experts inside and outside of the administration. Authority and
responsibilities among the contractors are often unclear and in competition
with one another. Private companies—like insurers and technology
companies—have responsibility for enforcement, often with little
government oversight.

Fraud and systematic overcharging are estimated at roughly $60 billion, or
10 percent, of Medicare's costs every year, but the administration recovered
only about $4.3 billion last year. The Centers for Medicare and Medicaid
Services, which is responsible for overseeing the effort, manually reviews
just three million of the estimated 1.2 billion claims it receives each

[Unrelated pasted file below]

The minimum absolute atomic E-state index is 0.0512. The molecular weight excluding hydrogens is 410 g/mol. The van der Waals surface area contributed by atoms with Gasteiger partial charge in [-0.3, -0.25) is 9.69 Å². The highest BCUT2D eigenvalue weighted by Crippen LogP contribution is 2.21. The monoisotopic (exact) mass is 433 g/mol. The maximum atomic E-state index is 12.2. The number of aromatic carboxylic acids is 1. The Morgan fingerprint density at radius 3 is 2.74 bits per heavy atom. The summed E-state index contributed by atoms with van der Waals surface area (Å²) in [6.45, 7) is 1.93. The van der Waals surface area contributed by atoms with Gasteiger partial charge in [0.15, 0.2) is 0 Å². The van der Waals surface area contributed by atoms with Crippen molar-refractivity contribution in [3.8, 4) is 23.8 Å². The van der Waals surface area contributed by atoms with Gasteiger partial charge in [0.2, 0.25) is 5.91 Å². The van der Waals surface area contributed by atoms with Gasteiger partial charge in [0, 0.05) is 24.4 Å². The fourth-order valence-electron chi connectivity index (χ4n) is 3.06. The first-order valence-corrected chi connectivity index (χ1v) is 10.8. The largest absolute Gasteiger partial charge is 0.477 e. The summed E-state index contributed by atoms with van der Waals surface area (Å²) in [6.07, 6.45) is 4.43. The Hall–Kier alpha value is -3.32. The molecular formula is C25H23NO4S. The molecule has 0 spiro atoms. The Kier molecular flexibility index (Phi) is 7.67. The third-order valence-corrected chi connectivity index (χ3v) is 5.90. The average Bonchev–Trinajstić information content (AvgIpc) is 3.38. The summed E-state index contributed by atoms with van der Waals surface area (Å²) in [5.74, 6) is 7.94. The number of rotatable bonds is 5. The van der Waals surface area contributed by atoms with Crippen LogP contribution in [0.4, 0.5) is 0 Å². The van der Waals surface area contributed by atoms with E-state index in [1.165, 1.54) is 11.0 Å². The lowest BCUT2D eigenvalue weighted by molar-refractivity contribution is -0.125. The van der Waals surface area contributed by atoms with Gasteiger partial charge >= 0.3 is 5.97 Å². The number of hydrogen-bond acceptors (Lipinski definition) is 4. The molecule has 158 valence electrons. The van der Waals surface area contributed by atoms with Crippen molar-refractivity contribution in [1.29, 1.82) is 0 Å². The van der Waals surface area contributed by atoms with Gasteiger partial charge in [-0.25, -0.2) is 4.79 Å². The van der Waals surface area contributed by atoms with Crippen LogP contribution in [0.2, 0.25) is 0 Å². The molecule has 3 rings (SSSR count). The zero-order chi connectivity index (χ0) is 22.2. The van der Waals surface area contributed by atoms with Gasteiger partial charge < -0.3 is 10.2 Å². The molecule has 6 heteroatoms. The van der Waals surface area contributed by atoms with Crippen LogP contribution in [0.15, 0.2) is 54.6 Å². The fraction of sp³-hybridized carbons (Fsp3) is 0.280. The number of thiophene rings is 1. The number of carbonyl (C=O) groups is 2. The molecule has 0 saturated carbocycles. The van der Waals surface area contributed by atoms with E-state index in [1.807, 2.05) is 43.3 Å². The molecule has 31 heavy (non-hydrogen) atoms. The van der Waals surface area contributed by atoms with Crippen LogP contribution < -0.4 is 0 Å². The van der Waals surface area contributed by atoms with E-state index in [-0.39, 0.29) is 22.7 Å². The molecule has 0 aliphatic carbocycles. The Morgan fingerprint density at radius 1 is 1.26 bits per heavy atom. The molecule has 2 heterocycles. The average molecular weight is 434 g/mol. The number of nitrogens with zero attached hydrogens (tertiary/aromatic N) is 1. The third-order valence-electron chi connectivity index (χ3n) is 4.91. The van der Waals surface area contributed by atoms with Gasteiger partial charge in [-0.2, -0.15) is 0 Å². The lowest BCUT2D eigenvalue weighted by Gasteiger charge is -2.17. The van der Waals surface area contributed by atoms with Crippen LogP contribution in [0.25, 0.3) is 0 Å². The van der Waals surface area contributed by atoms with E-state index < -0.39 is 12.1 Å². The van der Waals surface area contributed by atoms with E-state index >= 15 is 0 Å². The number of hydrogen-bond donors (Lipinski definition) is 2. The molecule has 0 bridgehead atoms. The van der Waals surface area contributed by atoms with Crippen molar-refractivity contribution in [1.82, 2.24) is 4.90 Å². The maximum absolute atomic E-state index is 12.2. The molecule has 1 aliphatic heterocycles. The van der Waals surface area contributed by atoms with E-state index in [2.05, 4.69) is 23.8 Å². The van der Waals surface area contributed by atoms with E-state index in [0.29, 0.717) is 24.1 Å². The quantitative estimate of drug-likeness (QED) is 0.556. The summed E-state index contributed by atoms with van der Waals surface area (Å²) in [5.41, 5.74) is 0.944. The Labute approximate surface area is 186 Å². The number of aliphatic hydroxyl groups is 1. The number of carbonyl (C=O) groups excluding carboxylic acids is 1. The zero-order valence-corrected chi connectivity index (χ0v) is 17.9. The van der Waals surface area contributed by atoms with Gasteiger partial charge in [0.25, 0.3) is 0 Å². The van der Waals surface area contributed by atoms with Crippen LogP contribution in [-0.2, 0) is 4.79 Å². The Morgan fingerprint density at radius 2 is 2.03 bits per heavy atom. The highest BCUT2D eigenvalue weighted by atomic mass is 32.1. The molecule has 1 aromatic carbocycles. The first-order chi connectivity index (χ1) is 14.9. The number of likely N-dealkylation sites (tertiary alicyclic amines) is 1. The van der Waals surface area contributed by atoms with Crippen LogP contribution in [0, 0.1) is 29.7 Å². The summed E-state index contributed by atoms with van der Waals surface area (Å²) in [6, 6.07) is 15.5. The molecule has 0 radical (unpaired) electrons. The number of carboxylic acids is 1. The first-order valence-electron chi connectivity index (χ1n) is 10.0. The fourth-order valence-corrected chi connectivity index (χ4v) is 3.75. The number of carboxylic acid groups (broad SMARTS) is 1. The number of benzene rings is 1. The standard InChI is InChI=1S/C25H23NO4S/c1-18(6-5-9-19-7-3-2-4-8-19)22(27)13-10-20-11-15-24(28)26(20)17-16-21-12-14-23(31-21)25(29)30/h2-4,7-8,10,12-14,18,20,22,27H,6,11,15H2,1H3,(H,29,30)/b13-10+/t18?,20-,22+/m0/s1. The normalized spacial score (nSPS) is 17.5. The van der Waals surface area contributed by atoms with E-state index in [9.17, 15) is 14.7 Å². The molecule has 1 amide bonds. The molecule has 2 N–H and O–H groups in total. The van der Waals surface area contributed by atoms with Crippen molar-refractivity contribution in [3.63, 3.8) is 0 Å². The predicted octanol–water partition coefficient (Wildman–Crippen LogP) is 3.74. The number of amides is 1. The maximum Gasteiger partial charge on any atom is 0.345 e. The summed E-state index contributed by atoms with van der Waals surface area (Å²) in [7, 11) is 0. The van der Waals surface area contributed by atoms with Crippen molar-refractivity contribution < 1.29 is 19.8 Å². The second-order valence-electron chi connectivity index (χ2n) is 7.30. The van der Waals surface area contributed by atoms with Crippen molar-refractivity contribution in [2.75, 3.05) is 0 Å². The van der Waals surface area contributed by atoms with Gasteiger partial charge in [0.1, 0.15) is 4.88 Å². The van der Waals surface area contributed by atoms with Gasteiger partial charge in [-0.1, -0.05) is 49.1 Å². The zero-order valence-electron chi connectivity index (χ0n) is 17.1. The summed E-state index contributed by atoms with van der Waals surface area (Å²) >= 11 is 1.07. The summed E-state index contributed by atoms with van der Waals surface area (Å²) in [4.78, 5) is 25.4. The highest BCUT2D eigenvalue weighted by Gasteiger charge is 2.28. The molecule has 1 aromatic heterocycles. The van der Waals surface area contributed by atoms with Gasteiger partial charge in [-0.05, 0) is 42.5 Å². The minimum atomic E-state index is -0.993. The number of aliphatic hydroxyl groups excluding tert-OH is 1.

“It's pretty dysfunctional because the contractors don't communicate with
each other,'' said Orlando Balladares, a fraud investigator who has worked
for both the government and private firms.

Dr. Shantanu Agrawal, who oversees Medicare's antifraud center, the Center
for Program Integrity, said the administration had made fighting fraud a top
priority.  “The focus is higher than it ever has been,'' said Dr. Agrawal,
an emergency medicine physician and former McKinsey consultant who took the
Medicare job this year. But even some of the administration's successes shed
light on the crackdown's limitations.

So-called recovery audit contractors, hired to reduce hospital overbilling,
have an unparalleled record of returning money to Medicare, accounting for
$8 billion in returned money since 2009. But hospital resistance to the
contractors and an overburdened appeals process have largely stopped the
recovery efforts.

“They've been brought to a halt by their very success,'' said Marsha Simon,
an expert on health policy and legislative strategy in Washington.